A Quick Method for A Tailing PCR Products

Some thermostable DNA polymerases, including Taq, add a single nucleotide base extension to the 3′ end of amplified DNA fragments. These polymerases usually add an adenine, leaving an “A” overhang. There are several approaches to overcome the cloning difficulties presented by the presence of A overhangs on PCR products. One method involves treating the product with Klenow to create a blunt-ended fragment for subcloning. Another choice is to add restriction sites to the ends of your PCR fragments. You can do this by incorporating the desired restriction sites into the PCR primers. After amplification, the PCR product is digested and subcloned into the cloning vector. Take care when using this method, as not all restriction enzymes efficiently cleave at the ends of DNA fragments, and you may not be able to use every restriction enzyme you desire. There is some useful information about cutting with restriction sites close to the end of linear fragments in the Restriction Enzyme Resource Guide. Also, some restriction enzymes require extra bases outside the recognition site, adding further expense to the PCR primers as well as risk of priming to unrelated sequences in the genome.

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PCR Cloning: Answers to Some Frequently Asked Questions

eh1Q: What is the easiest way to clone PCR Products?

A: The simplest way to clone PCR Products is to amplify the product using thermostable polymerases such as Taq, Tfl or Tth polymerase. These polymerases add a single deoxyadenosine to the 3´-end of the amplified products (3´-end overhang), and can be cloned directly into a linearized T-vector.

Q: What if my DNA polymerase has 3´ to 5´ exonuclease activity (i.e., proofreading activity) that removes the 3´-end overhang?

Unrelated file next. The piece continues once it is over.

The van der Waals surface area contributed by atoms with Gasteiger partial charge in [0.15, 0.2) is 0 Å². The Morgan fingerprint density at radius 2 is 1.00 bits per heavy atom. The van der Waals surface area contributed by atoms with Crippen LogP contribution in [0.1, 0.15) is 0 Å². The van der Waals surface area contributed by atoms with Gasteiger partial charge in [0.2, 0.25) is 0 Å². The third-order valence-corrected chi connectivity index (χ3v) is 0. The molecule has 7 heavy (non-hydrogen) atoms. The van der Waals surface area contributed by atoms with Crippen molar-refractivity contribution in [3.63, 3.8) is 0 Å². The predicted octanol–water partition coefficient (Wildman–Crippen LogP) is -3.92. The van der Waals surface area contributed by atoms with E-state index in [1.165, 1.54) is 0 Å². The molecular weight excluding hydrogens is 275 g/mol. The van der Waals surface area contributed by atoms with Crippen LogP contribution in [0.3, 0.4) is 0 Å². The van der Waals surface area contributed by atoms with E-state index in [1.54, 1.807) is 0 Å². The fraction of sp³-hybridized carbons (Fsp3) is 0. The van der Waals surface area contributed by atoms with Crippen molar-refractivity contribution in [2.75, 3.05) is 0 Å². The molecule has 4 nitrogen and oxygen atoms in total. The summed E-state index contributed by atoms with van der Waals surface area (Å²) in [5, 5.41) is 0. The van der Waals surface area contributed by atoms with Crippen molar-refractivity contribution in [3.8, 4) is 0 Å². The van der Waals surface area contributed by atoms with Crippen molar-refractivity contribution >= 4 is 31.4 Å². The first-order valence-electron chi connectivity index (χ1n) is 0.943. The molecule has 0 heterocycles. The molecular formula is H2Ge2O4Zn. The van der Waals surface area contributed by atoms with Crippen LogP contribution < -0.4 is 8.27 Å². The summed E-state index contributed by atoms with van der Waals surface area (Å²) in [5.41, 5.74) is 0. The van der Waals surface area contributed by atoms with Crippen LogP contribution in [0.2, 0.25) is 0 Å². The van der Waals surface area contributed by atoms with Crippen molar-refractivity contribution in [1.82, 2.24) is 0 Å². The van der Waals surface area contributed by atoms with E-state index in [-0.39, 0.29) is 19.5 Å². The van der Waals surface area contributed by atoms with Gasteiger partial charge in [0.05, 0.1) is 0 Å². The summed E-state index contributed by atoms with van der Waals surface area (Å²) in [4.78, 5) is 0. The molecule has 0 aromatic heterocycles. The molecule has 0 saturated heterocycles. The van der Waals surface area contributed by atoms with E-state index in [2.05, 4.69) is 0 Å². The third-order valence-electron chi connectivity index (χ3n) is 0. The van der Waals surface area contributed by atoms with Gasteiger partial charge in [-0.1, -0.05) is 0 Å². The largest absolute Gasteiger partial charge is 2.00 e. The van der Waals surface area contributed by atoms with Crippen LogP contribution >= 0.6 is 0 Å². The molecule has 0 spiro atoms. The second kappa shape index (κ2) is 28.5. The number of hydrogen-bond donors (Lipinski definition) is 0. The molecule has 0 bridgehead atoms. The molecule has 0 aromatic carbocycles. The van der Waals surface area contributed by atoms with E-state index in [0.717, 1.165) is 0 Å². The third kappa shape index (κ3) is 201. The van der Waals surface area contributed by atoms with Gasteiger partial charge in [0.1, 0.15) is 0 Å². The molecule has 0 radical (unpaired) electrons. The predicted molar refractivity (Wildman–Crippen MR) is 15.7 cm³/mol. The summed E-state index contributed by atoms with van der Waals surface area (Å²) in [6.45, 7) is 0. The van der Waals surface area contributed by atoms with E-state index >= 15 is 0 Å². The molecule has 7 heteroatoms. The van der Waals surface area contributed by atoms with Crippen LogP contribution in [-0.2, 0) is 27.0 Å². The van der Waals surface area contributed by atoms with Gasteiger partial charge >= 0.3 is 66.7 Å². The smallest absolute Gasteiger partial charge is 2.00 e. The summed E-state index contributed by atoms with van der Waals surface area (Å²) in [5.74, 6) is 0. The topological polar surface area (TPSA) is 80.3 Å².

A: To clone PCR products that have been amplified with a polymerase that have proof reading activity into a T-vector, you will need to perform an A-tailing step using Taq DNA polymerase and dATP. Blunt ended restriction digest fragments can also be A-tailed using this method. The method below uses GoTaq Flexi DNA Polymerase (comes with a Mg-free reaction buffer), but any Taq DNA polymerase can be used.

Set up the following reaction in a thin-walled PCR tube:

1–4µl purified blunt-ended DNA fragment (from PCR or restriction enzyme digestion)
2µl of 5X GoTaq Reaction Buffer (Colorless or Green)
2µl of 1mM dATP (0.2mM final concentration)
1µl GoTaq Flexi DNA Polymerase (5u/µl)
0.6µl of 25mM MgCl2 (1.5mM final concentration)
Nuclease-free water to a final volume of 10µl

Incubate at 70°C for 15–30 minutes in a water bath or thermal cycler.

Q: What is a T-vector, and why are they used for cloning PCR products?

A: T vectors are linearized plasmids that have been treated to add T overhangs to match the A overhangs of the PCR product. PCR fragments that contain an A overhang can be directly ligated to these T-tailed plasmid vectors with no need for further enzymatic treatment other than the action of T4 DNA ligase.

For a complete PCR Cloning protocol, Visit the Cloning Chapter of the Promega Protocols and Applications Guide.